While I note the Garges court’s decision in favor of judicial economy, I believe the plain language of Rule 12(g)(2) prevents the School District from raising a defense to count I in its current 12(b)(6) motion that was previously available but omitted from its first 12(b)(6) motion. Accordingly, because the Pennsylvania constitutional claim in count I was available to the School District when it filed its first motion to dismiss and because Negron’s amended complaint did not alter any of the factual allegations relevant to the constitutional claim, the School District is barred from raising its objection in the current motion to dismiss. However, because Negron’s amended complaint supplements the factual allegations regarding the CHRIA claim, the School District is not barred from raising new defenses and objections to that claim. Since Negron’s complaint survives this motion to dismiss on the CHRIA claim, as discussed below, judicial economy is not much harmed by permitting the Pennsylvania constitutional claim to survive until it is addressed in a proper motion permitted by Rule 12(h)(2).
Turning now to the substance of the School District’s motion to dismiss on the CHRIA claim, Section 9125 states:
(a) General rule. – Whenever an employer is in receipt of information which is part of an employment applicant’s criminal history record information file, it may use that information for the purpose of deciding whether or not to hire the applicant, only in accordance with this section.
(b) Use of information. – Felony and misdemeanor convictions may be considered by the employer only to the extent to which they relate to the applicant’s suitability for employment in the position for which he has applied.
(c) Notice. – The employer shall notify in writing the applicant if the decision not to hire the applicant is based in whole or in part on criminal history record information.
18 Pa. Cons. Stat. Ann. § 9125.
Under CHRIA an employer may use an applicant’s criminal record “for the purpose of deciding whether or not to hire the applicant” “only to the extent to which [it] relate[s] to the applicant’s suitability for employment in the position for which he has applied.” I have held that CHRIA applies only to hiring decisions. Negron now alleges that he was “hired subject to the results of a pending background check” and that his termination was “motivated by his criminal history or record” in violation of the CHRIA. (Amend. Compl. ¶ 12, 13.) Construing it in “the light most favorable to the plaintiff, ” the amended complaint alleges that because Negron was hired subject to a background check his subsequent termination, based on that background check, potentially constitutes a hiring decision, drawing his claim within the scope of the CHRIA.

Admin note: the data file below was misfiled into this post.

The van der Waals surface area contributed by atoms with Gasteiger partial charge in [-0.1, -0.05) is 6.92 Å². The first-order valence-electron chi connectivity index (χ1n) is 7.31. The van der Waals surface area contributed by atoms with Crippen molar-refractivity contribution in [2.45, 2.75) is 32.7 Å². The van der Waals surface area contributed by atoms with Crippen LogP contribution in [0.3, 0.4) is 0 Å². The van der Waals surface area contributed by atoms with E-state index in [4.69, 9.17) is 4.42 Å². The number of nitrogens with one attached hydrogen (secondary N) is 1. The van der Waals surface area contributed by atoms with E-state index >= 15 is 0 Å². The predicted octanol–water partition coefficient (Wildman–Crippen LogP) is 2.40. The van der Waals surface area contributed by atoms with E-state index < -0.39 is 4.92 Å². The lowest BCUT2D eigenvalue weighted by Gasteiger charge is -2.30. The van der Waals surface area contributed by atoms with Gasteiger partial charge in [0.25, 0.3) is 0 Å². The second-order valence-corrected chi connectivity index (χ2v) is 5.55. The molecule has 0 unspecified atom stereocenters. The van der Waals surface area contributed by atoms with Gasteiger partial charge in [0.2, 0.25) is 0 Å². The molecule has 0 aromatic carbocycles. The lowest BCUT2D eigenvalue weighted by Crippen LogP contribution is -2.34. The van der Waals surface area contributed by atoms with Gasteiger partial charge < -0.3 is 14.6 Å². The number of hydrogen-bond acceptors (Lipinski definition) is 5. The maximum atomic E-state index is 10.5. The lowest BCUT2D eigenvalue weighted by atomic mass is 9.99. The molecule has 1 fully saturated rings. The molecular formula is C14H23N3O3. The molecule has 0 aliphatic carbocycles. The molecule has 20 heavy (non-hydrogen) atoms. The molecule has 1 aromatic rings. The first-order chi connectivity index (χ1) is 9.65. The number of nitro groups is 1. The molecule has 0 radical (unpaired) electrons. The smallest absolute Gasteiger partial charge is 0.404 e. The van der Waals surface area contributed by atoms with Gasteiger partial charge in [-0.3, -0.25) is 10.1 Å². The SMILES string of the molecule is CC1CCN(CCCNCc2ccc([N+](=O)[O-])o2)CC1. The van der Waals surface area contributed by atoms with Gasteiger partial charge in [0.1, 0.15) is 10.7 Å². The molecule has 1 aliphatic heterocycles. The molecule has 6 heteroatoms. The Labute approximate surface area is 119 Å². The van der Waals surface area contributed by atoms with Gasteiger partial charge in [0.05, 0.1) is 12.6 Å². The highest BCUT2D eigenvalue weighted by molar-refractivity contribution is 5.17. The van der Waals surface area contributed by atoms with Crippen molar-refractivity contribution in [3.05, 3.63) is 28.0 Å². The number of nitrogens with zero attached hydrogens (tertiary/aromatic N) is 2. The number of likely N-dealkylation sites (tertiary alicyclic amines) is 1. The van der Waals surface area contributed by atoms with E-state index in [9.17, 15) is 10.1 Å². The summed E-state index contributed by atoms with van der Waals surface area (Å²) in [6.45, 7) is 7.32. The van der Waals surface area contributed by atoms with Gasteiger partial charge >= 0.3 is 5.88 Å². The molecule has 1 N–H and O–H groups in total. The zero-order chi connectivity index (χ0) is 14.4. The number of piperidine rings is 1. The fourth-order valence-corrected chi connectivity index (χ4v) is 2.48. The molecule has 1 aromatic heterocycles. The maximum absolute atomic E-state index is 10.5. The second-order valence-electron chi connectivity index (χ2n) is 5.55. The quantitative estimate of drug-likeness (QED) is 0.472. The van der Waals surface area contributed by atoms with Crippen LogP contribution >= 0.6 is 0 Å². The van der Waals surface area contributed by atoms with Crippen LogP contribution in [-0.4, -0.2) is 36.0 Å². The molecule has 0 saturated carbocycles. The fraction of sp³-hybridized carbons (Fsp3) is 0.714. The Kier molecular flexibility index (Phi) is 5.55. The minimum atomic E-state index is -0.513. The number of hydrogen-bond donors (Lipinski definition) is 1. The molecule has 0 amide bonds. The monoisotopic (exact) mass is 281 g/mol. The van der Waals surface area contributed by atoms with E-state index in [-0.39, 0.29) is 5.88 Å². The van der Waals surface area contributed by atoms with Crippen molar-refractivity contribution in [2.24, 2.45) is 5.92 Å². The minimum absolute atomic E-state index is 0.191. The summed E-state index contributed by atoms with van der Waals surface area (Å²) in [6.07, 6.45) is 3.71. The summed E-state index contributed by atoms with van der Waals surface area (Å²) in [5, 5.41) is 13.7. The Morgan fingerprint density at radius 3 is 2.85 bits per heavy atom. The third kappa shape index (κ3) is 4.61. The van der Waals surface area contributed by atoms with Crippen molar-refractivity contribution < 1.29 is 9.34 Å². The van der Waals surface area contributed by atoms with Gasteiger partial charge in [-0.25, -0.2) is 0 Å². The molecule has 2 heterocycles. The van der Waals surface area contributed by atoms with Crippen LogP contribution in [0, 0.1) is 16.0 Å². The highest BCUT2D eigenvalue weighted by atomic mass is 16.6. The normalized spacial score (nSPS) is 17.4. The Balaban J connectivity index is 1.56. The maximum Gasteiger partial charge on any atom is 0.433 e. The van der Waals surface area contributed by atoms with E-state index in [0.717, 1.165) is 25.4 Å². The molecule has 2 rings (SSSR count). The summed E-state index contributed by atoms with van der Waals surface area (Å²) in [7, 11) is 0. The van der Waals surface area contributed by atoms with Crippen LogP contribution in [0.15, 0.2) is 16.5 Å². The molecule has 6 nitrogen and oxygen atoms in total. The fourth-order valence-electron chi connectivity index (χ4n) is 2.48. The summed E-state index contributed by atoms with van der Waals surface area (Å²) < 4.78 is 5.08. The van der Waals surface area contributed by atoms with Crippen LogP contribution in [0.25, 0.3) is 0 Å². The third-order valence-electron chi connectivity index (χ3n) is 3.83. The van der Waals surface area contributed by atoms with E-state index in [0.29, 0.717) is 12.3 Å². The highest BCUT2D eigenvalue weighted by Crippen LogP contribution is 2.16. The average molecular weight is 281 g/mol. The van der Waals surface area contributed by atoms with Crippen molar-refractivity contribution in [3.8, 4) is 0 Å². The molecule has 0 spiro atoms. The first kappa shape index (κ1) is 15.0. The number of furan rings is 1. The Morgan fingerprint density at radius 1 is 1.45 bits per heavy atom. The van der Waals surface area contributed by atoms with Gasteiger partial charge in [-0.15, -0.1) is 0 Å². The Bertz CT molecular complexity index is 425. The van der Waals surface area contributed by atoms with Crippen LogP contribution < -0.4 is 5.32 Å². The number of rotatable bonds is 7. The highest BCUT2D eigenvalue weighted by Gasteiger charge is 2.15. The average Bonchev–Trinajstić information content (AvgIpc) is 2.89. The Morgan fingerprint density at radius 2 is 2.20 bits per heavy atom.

The School District first argues for dismissal on the basis that, according to the Pennsylvania Public School Code, Act of March 10, 1949, P.L. 30, 24 P.S. § 1-101 et seq. (“the Code”), “temporary professional employees” or “non-tenured teachers” are considered “regular, fulltime employees of the School District immediately upon beginning their employment”; “enjoy all the rights and privileges of regular full-time employees”; and are considered “fully hired.” (Mot. 8-11.) While a discussion of the Code may be instructive, it does not indisputably undermine Negron’s claim that his hiring subject to a background check and his termination based, at least in part, on that background check constitutes a hiring decision, drawing it within the scope of the CHRIA. Further development of the record through discovery is necessary.
The School District next looks to various documents that it claims directly contradict Negron’s allegation that he was hired subject to the results of a background check. As discussed above, I may not consider the background checks offered by the School District at this stage. However, the Temporary Professional Employee Notification (which I can consider) clearly states that the “contract is subject to the provisions of the Public School Code of 1949 [“the Code”], and the amendments thereto.” (Mot. Ex. F.) And the Code includes provisions regarding how criminal records for both current and prospective employees may be used to determine eligibility for employment. 24 P.S. § 1-111.
For the foregoing reasons, the School District’s motion to dismiss is denied. An appropriate order follows.
AND NOW, this, upon careful consideration of the motion to dismiss filed by defendant, the School District of Philadelphia, (Doc. # 14), plaintiff’s response and defendants reply, it is hereby ORDERED that the motion is DENIED.